Senior Athletes :  John Gill  2007

At the Playground  
July, 2007

John Gill


Section A.          

1. Year of birth: 1937

2. Height & weight (now and at younger age): Now: 6'1", 180 lbs.
40 years ago: a tad less than 6'2", 180 lbs.(different ratio of muscle to fat and fibrous tissue, however!)

3. Year you began rock climbing and/or bodyweight athletics:  I began rock climbing in 1953 and gymnastics/bodyweight(BW) exercises in 1954. Discontinued gymnastics (still rings and speed rope climb) about 1967, but continued BW until present day - although much subdued!

 4. Are you retired? Still working?: Retired in 2000 as a college math professor.  This website is a hobby.

5. Is your family supportive of your rock climbing and/or bodyweight athletics: Yes, although my wife has been after me for several years to stop soloing - which I have, at least for the time being until my shoulders improve (?)

6. How important is the social aspect of the sport for you?: Not very. The act of climbing is a personal experience. I used to enjoy going out with fellow boulderers, however.

Section B.

1. Type of rock climbing (or bodyweight athletics) you now enjoy:
Gave up bouldering 20 years ago, but continued free-soloing until 2005, when shoulder problems became acute.  Now, I enjoy low unroped traverses that don't involve much in the way of dynamics. BW: some pull-ups, a few push-ups, front levers (mediocre), and one-arm exercises, plus other silly routines on the horizontal ladder. Still a little kid at heart!

2. Type you enjoyed at a younger age?:  Traditional free climbing. free-soloing, and bouldering. Quit roped climbing about 1975, and serious bouldering about 1987. Formal gymnastics (rings, speed rope climb) from 1954 through about 1967.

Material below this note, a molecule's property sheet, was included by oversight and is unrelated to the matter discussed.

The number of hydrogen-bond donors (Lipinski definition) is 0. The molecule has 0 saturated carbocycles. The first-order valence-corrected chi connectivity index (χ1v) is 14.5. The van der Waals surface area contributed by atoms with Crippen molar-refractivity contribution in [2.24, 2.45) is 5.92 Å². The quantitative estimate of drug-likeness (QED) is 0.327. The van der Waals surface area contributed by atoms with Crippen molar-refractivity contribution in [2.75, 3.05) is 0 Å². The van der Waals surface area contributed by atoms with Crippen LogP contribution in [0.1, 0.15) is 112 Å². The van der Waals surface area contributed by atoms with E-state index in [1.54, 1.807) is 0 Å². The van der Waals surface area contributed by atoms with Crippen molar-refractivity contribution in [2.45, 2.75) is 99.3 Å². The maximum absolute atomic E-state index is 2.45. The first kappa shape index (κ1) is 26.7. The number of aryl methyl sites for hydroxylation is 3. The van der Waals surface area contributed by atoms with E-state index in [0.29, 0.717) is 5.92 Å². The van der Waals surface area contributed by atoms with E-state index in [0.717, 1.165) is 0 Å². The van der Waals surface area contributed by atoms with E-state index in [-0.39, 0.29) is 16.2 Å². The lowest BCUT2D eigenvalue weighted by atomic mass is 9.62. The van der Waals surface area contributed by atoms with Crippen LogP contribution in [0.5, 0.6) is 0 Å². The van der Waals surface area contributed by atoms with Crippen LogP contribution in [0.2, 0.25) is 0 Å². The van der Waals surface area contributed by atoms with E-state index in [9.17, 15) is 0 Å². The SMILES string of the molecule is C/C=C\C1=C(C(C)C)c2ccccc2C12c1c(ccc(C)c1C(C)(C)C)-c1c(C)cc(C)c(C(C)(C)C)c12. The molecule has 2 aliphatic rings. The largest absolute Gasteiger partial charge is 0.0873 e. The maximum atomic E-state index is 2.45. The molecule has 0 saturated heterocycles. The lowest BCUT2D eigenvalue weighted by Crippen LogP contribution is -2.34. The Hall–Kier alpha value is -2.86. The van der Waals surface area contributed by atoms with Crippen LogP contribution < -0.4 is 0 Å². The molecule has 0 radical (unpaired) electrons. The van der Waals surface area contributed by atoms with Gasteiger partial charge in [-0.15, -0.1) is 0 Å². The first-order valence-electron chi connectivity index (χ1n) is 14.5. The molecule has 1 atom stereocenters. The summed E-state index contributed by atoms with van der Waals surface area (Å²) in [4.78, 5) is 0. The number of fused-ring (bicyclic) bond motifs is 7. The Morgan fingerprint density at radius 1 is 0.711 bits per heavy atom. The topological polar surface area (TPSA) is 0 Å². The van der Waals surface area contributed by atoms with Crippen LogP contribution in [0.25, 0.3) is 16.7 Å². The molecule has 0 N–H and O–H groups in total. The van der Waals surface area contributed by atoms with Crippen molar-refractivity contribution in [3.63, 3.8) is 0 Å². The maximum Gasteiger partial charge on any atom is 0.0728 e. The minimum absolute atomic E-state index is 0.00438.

3. Do you engage in auxilliary training or associated athletics?:
The BW exercises are good for my climbing, but I really do them because I  enjoy doing them!

4. How often do you climb or exercise now? At a younger age?: Once - maybe twice - a week or so. BW exercises once or twice a week. Up and down hill hiking a couple of times a week. When younger, I was a bit more active.

5. Length of climbing (or exercise) sessions now?:  Climbing fairly hard stuff (for me) at ground level: about 1.5 hours of fairly continuous activity and I'm ready to go home!  BW exercises: 1 to 1.5 hours.

6. How long does it take for fairly complete physical recovery?: For strenuous climbing or BW exercises, about two days. Up from about one day 40 years ago.

7. At what level of difficulty do you now climb (exercise)? Past
levels?: Hard to say. I've lost the capacity for accurate grading, and the climbing I do is off the beaten track. Not very hard - moves that would be uninteresting to the youngsters.   Past levels - 1950s through 1970s - V10 and under (vast majority under).  

8.  What changes have you observed in strength and endurance over the years? Grip strength?  Arm & upper body strength? Legs? :Grip strength is still surprisingly good with no arthritis, although not quite at 1960s levels. Arms and upper body:  diminished from 40 years ago, but still probably far above average for my age bracket. Legs: not much change from 40 years ago, far as I can tell. I haven't noticed much change in aerobic capacity - but, then, I was never an arobic athlete.